The EE Times reported earlier this week that the Dell E4200 and E4300 laptops are running both Linux and Windows on the same machine. Why both you ask? The Linux OS provides a quick boot for checking email and other "light" computing duties while the Windows side allows "heavier duty" computing like running Microsoft Office applications. It runs with two chips, one from ARM and one from Intel. The ARM chip, provides instant on booting and is much more power efficient, while the Intel chip provides the juice to run apps that require more computing power.
It's Two, Two, Two Computers in One
This is an interesting approach bringing the Smart Phone/Netbook idea to a larger laptop, but the dual boot, dual use idea has been tried before. When Samsung came out with one of the first UMPCs (later to be known as Net Books) back in 2006, it tried a dual boot environment. You could boot into Windows for your computing tasks and AVS Now, a multimedia front-end for playing music, viewing movies and viewing photos. I thought it was odd at the time, I will admit, as though Samsung couldn't decide if it wanted the Q1 to be a business or consumer device.
From a practical perspective, this implementation as described in the EE Times article would provide a way for users to perform tasks they tend to do on the road such as retrieve email without waiting for the endless Windows boot sequence, but when you think about it, most business travelers are going to have a smart phone in their pockets for this task anyway. Why should I take out my laptop at all if I can whip out my phone and check my email? It's just easier.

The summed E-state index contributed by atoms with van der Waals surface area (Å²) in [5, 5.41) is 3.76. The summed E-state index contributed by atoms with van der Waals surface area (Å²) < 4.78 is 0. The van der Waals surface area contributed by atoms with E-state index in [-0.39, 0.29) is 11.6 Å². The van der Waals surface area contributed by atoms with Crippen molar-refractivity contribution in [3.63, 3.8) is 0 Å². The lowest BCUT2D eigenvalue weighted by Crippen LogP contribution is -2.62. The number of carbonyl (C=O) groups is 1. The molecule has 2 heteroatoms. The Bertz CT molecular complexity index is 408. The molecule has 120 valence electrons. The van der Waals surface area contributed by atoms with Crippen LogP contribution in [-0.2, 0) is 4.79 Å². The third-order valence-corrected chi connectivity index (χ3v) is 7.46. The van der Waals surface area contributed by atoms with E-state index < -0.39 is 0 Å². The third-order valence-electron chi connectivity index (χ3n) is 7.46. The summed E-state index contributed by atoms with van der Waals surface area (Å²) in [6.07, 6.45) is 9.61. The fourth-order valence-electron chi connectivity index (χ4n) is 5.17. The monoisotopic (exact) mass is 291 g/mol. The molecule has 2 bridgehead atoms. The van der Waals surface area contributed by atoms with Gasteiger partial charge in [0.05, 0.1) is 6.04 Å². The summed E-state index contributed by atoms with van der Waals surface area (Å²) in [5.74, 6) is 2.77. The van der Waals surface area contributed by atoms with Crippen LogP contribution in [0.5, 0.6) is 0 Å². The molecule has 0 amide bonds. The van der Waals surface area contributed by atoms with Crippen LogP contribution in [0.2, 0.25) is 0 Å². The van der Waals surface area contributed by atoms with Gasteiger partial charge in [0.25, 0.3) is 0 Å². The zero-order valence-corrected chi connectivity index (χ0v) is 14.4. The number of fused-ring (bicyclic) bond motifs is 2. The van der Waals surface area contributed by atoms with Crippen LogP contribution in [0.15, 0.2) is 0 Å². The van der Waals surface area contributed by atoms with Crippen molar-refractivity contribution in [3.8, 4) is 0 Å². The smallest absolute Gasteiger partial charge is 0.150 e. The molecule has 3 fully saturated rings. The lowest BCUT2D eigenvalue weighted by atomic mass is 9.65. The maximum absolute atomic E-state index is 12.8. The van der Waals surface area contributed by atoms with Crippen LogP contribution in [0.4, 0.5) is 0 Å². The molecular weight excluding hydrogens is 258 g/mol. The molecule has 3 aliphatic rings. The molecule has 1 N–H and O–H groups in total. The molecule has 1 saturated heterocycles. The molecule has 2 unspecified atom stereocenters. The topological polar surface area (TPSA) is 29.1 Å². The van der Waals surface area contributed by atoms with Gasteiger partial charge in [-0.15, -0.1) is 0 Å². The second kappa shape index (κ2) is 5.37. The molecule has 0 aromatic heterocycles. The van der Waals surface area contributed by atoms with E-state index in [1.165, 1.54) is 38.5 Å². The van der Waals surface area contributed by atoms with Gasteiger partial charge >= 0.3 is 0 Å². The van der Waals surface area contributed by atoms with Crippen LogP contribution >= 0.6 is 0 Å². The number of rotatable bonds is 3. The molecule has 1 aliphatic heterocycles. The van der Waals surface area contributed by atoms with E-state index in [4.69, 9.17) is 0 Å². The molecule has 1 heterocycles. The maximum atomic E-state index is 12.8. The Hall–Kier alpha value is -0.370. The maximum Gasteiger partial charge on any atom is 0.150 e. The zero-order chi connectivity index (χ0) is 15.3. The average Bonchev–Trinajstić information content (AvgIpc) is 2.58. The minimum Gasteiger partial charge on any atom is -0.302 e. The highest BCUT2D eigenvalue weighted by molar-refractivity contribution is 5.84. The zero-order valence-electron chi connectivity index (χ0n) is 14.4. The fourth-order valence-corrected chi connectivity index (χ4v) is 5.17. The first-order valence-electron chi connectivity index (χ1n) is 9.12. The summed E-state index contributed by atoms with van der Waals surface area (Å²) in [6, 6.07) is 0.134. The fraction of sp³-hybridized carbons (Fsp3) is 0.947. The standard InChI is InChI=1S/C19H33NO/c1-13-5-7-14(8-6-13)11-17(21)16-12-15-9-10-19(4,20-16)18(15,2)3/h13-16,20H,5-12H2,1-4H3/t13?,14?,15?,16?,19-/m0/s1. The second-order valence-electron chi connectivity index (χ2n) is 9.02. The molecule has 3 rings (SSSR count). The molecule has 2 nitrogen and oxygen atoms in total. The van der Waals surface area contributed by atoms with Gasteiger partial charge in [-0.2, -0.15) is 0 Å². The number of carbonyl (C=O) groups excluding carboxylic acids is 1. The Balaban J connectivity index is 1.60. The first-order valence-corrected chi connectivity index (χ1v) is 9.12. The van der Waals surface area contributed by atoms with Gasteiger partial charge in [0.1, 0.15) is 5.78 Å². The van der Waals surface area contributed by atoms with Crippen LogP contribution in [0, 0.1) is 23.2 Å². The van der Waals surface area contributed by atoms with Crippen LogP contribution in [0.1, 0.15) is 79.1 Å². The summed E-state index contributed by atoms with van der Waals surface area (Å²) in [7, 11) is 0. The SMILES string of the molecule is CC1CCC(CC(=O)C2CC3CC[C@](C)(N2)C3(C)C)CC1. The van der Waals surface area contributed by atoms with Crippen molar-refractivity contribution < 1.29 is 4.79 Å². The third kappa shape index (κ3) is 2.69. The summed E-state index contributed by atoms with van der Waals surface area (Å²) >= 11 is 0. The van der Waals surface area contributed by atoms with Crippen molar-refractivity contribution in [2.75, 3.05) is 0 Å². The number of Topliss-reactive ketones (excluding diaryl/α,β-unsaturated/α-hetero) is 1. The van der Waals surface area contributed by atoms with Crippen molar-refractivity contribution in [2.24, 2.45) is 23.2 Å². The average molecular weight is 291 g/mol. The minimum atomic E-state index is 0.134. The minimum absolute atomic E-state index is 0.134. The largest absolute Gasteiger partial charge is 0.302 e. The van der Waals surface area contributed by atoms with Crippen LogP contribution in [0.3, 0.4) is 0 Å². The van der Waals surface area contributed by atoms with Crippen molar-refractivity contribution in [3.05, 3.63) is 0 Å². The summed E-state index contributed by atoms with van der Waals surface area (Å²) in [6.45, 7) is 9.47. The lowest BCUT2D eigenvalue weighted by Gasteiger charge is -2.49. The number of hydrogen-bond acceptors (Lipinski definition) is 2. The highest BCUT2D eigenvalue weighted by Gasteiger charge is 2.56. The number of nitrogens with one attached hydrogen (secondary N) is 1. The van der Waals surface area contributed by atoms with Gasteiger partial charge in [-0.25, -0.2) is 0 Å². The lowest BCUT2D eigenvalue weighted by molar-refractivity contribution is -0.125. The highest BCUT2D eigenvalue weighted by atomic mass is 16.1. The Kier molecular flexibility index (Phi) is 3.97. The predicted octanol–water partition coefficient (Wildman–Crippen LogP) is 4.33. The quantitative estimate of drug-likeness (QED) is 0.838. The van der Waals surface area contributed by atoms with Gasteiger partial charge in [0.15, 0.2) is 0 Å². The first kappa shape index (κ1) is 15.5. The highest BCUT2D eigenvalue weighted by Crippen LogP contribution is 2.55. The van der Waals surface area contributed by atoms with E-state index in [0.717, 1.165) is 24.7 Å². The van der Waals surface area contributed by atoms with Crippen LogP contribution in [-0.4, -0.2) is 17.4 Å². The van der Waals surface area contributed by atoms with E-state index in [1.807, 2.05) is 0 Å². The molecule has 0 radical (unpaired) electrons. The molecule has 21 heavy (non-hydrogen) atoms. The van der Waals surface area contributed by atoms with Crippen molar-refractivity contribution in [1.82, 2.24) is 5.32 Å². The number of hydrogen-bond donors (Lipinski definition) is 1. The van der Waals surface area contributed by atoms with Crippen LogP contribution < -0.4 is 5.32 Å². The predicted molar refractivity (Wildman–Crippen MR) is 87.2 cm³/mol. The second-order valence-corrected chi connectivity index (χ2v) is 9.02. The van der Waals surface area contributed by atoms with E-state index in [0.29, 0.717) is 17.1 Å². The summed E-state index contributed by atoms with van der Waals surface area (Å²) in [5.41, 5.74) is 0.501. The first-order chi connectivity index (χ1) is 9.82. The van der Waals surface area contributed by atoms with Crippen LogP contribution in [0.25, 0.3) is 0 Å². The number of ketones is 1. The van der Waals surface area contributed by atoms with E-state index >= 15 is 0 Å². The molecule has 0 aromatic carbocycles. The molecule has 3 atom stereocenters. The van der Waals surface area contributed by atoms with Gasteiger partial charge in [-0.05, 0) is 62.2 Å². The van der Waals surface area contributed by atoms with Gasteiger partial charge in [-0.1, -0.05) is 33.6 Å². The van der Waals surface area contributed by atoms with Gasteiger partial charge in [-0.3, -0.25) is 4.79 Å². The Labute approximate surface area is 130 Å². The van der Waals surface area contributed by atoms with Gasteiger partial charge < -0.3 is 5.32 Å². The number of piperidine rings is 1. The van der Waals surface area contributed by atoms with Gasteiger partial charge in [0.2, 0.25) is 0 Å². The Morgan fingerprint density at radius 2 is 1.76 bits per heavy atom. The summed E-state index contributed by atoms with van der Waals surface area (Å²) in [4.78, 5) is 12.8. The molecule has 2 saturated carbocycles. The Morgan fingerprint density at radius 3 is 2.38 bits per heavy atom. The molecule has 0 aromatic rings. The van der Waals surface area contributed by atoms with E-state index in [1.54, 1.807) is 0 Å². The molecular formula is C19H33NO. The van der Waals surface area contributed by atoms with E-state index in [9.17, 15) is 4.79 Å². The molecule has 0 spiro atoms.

I Wish The Real World Would Stop Hassling Me
My first thought was that once users get a taste of Linux, why would they ever boot into Windows? This is especially true when you consider that more and more computing is moving to the cloud (even Microsoft's tools). As we move forward and more tasks get performed in the browser, it will become less necessary to boot into Windows. In fact, the OS wouldn't really matter so long as it included a browser. But in the real world, most business users are still working with the desktop version of Microsoft Office as their primary business software.
It's hard to say if this is just a gimmick or if it comes to pass, if this is an approach that could appeal to business users giving them the best of both worlds on a large screen. It will take a certain level of technical aptitude, I'm guessing to understand the two environments (depending on how it's implemented), but for a certain class of business user, this could be useful. I just don't see it having wide market appeal.